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that interference is just as undesirable and pernicious in the latter case as in the former. Given the most efficient production, that is to say, articles produced in the cheapest, swiftest, and most skillful manner by the free competition of invention, capital, intelligence, and industry, and it is true, as a necessary condition of production so sustained, that the wealth created by and arising from it is distributed step by step, as the process goes on, in the most equitable manner among all the parties engaged in the enterprise.

This is a proposition to be tested by facts, carefully put together, not by ingenious argumentation on hypothetical cases; and it fortunately happens that a paper of great ability on "The Sewing-Machine and its Results," contributed by Mr. John Plummer (well known as a high authority on industrial topics) to the "Companion to the Almanac" for the present year (1877), furnishes the precise sort of evidence required.

The sewing-machine first appeared as a practical invention about thirty years ago. Thimonnier, the real originator of the idea, was a Frenchman, and, like too many great inventors, he did not live to enjoy any part of the fruits of his genius. Elias Howe, who followed Thimonnier, was an American working artisan, and found his first real support in England about 1847. At the present time, that is, about thirty years after the establishment of the invention, there are upward of 4,000,000 sewing-machines in use in various parts of the world; and the annual number of new machines produced in this country is estimated at 80,000, employing about 100,000 persons. In France, Germany, and Belgium, the production of machines is very large, and in the United States the annual out-turn of machines is perhaps greater than in the whole of Europe. In 1862 it was estimated that in the United States each machine saved to its owner 50s. a week, or say ₤130 per annum, in wages alone; or an aggregate saving in wages, for the whole country, of about ₤30,000,000. In 1875, that aggregate saving had risen to ₤100,000,000.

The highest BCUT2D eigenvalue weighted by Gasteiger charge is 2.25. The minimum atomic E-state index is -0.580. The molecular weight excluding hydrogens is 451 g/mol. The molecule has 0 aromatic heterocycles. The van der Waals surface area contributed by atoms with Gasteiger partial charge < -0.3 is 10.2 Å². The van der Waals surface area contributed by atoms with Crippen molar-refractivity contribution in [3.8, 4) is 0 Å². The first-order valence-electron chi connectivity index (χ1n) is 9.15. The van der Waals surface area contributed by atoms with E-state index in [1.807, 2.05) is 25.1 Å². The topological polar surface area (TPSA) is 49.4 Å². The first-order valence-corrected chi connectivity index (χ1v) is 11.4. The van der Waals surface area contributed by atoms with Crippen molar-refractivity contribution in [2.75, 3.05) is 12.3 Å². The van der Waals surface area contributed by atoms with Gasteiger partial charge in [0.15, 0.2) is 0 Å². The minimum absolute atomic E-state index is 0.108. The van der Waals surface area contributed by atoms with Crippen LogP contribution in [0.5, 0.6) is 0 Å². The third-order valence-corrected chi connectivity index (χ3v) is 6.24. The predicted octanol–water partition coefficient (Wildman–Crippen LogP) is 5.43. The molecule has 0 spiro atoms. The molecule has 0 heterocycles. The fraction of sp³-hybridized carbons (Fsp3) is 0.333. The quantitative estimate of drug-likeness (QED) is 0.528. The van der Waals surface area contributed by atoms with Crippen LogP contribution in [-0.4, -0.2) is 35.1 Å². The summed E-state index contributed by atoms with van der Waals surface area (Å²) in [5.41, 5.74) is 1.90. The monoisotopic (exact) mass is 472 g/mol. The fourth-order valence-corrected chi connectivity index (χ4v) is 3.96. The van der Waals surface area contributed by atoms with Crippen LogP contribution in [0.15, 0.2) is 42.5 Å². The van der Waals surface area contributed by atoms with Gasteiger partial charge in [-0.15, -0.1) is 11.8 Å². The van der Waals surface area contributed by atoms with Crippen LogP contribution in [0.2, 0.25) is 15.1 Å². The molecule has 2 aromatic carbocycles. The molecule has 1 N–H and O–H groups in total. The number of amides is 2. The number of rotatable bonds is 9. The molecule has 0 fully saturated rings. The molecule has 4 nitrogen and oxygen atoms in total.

The facts, therefore, to be considered are imposing by their magnitude, and of high value, by reason of the diversity of the countries and populations by which they are supplied.

Mr. Plummer says: "In England the sewing-machine was first employed in the manufacture of common stays and corsets, of which several million pairs are annually produced. In earlier days the materials were sewed together by needlewomen of the poorest class, principally the wives of seamen and dock-laborers, whose earnings seldom averaged more than 3s. or 4s. a week. . . . From the stay-trade the sewing-machine found its way into the trades connected with the production of shirts, mantles, dresses, trousers, coats, and other articles of male and female clothing. In some of these trades the needlewomen could not, even by working very long hours, obtain more than 3s. or 4s. a week, and the public were continually shocked by painful rev-